Monterrey, Mexico-based industrial conglomerate Alfa is continuing to explore sale options for the U.S. assets of upstream oil and gas unit Newpek LLC, the company said Tuesday during a presentation of third quarter 2017 results.
Earlier this year, Alfa said it planned to sell projects in the Eagle Ford Shale in Texas, assets in Peru and some of its Mexican oil service contracts with Petroleos Mexicanos (Pemex), citing persistently low prices, including for West Texas Intermediate (WTI) crude oil.
“Oil and gas prices increased on a year/year basis, with WTI oil price up 7% and Henry Hub natural gas price up 19%,” the company said in its 3Q2017 earnings report. “However this was not sufficient to offset the normal decline in production volume, resulting in lower revenues in the quarter, which totaled $21 million in 3Q2017, down 28% year/year.”
Nearly two-thirds of revenue for the quarter was from Newpek’s U.S. operations. The company owns mineral rights in the Eagle Ford and Wilcox fields in South Texas, where production averaged 4,300 boe/d during 3Q2017, down 35% from a year ago.
Newpek has partnered in the Eagle Ford with leading U.S. onshore operator Pioneer Natural Resources Co. and India’s Reliance Industries Ltd., a region where it has been active since 2006. In 2013 Newpek acquired additional drilling and mineral rights in Colorado, Kansas, Oklahoma and Texas.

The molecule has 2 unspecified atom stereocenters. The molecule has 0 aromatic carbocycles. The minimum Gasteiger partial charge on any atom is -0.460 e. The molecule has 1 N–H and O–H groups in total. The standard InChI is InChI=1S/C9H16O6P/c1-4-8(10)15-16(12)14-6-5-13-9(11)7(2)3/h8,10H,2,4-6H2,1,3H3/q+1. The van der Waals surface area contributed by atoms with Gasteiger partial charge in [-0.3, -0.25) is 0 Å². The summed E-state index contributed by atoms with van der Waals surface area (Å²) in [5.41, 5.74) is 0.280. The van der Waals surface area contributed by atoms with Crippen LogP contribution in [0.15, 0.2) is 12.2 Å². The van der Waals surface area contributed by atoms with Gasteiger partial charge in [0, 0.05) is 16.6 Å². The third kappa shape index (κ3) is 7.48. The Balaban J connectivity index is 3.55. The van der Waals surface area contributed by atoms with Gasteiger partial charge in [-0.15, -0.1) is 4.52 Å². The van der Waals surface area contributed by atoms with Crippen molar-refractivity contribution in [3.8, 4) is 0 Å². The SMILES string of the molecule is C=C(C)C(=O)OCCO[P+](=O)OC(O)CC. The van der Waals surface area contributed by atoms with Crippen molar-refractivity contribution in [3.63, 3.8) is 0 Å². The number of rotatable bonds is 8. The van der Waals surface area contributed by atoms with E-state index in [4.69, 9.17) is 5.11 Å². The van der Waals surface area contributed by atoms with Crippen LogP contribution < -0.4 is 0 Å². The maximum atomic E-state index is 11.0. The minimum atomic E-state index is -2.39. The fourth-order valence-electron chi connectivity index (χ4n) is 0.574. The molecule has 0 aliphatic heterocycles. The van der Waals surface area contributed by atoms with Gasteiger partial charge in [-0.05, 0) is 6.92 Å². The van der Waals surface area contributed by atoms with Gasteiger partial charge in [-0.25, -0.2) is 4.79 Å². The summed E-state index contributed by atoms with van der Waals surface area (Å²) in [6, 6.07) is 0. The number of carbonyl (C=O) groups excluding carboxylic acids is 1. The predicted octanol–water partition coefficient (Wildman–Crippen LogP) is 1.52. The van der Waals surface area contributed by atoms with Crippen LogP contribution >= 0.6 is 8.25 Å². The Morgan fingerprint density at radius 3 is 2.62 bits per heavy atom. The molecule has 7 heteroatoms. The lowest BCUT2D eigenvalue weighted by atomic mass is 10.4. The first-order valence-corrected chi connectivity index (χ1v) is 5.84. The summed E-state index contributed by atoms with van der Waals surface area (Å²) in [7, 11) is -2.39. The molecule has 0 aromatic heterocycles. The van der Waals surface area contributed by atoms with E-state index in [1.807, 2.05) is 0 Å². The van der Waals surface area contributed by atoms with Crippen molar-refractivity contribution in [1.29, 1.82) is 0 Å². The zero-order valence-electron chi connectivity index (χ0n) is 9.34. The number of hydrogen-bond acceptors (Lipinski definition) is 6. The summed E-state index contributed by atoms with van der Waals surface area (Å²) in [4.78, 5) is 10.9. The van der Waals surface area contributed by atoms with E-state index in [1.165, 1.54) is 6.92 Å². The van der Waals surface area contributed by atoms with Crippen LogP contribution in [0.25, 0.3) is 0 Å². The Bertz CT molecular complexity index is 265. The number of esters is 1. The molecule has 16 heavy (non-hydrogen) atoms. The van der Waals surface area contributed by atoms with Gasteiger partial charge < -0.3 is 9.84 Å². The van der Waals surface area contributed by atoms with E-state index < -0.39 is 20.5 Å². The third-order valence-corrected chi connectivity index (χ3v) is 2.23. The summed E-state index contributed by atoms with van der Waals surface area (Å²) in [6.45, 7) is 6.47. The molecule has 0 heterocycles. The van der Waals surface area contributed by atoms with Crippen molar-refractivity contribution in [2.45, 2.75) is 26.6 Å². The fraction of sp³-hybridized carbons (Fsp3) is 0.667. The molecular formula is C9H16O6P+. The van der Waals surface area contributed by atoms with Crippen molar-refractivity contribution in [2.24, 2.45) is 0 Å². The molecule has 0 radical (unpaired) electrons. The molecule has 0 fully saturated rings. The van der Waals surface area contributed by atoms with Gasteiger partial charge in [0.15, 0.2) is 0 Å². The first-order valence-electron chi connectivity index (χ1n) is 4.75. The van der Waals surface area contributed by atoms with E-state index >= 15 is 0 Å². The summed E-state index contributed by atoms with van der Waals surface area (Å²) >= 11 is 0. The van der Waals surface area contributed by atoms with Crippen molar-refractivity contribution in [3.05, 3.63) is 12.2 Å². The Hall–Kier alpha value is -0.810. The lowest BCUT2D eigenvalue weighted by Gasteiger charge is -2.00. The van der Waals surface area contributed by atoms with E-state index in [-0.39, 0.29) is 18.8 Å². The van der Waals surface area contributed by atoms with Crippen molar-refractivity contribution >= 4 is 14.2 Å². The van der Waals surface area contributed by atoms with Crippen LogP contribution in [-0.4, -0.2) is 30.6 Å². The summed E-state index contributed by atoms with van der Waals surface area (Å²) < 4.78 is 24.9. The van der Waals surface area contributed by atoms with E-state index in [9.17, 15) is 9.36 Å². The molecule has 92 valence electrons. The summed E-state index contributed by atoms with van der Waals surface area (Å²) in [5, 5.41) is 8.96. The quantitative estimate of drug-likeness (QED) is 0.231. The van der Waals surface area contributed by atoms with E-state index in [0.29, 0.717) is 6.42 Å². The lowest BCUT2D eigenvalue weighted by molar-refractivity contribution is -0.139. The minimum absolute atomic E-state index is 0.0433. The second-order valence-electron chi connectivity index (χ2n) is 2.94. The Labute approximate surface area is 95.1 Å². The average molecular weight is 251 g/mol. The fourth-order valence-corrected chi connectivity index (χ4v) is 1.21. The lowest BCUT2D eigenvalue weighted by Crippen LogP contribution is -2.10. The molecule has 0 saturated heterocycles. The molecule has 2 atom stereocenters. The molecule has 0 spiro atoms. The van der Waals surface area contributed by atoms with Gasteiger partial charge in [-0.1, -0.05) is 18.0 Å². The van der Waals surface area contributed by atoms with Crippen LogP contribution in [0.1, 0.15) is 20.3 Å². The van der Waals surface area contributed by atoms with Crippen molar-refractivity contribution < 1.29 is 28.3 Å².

During the third quarter, Newpek participated in bringing seven U.S. wells onstream, and it expects to put an additional nine into production through the end of the year, for a total of 20 new wells this year. Last year Newpek put on hold some of its U.S. exploration and drilling projects because of the declining price of oil.
Newpek also operates two mature oil fields in Mexico’s Veracruz state, the San Andres and Tierra Blanca, which are under service agreements signed with Pemex in 2013. Production at these fields averaged 3,400 boe/d between July and September, down 3% from 3Q2016.
Although it is scaling back its international operations, Newpek has been active in the Mexican upstream sector. The company, in partnership with U.S. firm Verdad Exploration Mexico LLC, won licenses to explore two blocks during the Mexico Round 2.3 auction in July.
The two blocks are in the northeastern state of Tamaulipas in the Burgos Basin, the largest producer of non-associated gas in Mexico. The auction was held in conjunction with round 2.2. The two tenders were the first to offer natural gas-rich blocks to private developers.
Alfa reported a net loss of $333 million in 3Q2017, compared with a year-ago profit of $12 million, on one-time charges related to the petrochemicals subsidiary, Alpek.
Alfa, controlled by Mexican business magnate Armando Garza, is one of several industrial groups that have sought to break into the oil and gas business since the energy reform began in 2013. Others include Carso Oil & Gas, part of the business empire of Carlos Slim, and Petrobal, founded by Grupo Bal’s Alberto Bailleres.